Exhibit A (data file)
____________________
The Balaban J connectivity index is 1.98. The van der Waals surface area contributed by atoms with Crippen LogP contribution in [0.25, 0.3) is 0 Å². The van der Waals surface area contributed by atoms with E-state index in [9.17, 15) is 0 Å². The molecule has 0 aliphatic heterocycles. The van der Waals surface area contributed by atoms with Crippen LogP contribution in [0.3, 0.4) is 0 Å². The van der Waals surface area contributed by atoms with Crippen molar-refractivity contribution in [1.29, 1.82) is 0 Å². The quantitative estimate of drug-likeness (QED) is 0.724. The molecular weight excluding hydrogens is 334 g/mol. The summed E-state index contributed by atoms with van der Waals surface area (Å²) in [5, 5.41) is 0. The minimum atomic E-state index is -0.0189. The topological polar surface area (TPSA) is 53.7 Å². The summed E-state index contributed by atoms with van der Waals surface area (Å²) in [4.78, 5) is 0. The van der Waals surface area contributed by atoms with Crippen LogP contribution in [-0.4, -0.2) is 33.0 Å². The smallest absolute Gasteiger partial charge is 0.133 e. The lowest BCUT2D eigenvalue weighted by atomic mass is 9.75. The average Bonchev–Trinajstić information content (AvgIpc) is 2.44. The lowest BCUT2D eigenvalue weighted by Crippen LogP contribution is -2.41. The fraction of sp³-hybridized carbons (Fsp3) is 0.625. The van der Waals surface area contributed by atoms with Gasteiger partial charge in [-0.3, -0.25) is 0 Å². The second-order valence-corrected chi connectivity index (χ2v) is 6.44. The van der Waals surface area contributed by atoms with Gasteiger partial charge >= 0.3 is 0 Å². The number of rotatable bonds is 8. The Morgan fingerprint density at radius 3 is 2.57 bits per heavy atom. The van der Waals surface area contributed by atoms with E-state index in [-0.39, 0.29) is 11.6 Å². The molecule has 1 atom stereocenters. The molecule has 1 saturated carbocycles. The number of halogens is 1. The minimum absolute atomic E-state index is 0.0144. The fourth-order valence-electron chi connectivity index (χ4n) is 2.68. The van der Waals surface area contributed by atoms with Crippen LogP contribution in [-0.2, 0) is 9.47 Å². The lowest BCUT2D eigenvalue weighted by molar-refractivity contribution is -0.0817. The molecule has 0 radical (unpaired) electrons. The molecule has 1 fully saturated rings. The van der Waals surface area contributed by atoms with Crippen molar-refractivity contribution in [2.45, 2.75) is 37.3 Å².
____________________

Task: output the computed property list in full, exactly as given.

The Balaban J connectivity index is 1.98. The van der Waals surface area contributed by atoms with Crippen LogP contribution in [0.25, 0.3) is 0 Å². The van der Waals surface area contributed by atoms with E-state index in [9.17, 15) is 0 Å². The molecule has 0 aliphatic heterocycles. The van der Waals surface area contributed by atoms with Crippen LogP contribution in [0.3, 0.4) is 0 Å². The van der Waals surface area contributed by atoms with Crippen molar-refractivity contribution in [1.29, 1.82) is 0 Å². The quantitative estimate of drug-likeness (QED) is 0.724. The molecular weight excluding hydrogens is 334 g/mol. The summed E-state index contributed by atoms with van der Waals surface area (Å²) in [5, 5.41) is 0. The minimum atomic E-state index is -0.0189. The topological polar surface area (TPSA) is 53.7 Å². The summed E-state index contributed by atoms with van der Waals surface area (Å²) in [4.78, 5) is 0. The van der Waals surface area contributed by atoms with Crippen LogP contribution in [-0.4, -0.2) is 33.0 Å². The smallest absolute Gasteiger partial charge is 0.133 e. The lowest BCUT2D eigenvalue weighted by atomic mass is 9.75. The average Bonchev–Trinajstić information content (AvgIpc) is 2.44. The lowest BCUT2D eigenvalue weighted by Crippen LogP contribution is -2.41. The fraction of sp³-hybridized carbons (Fsp3) is 0.625. The van der Waals surface area contributed by atoms with Gasteiger partial charge in [-0.3, -0.25) is 0 Å². The second-order valence-corrected chi connectivity index (χ2v) is 6.44. The van der Waals surface area contributed by atoms with Gasteiger partial charge >= 0.3 is 0 Å². The number of rotatable bonds is 8. The Morgan fingerprint density at radius 3 is 2.57 bits per heavy atom. The van der Waals surface area contributed by atoms with E-state index in [-0.39, 0.29) is 11.6 Å². The molecule has 1 atom stereocenters. The molecule has 1 saturated carbocycles. The number of halogens is 1. The minimum absolute atomic E-state index is 0.0144. The fourth-order valence-electron chi connectivity index (χ4n) is 2.68. The van der Waals surface area contributed by atoms with Crippen LogP contribution in [-0.2, 0) is 9.47 Å². The lowest BCUT2D eigenvalue weighted by molar-refractivity contribution is -0.0817. The molecule has 0 radical (unpaired) electrons. The molecule has 1 fully saturated rings. The van der Waals surface area contributed by atoms with Crippen molar-refractivity contribution in [2.45, 2.75) is 37.3 Å².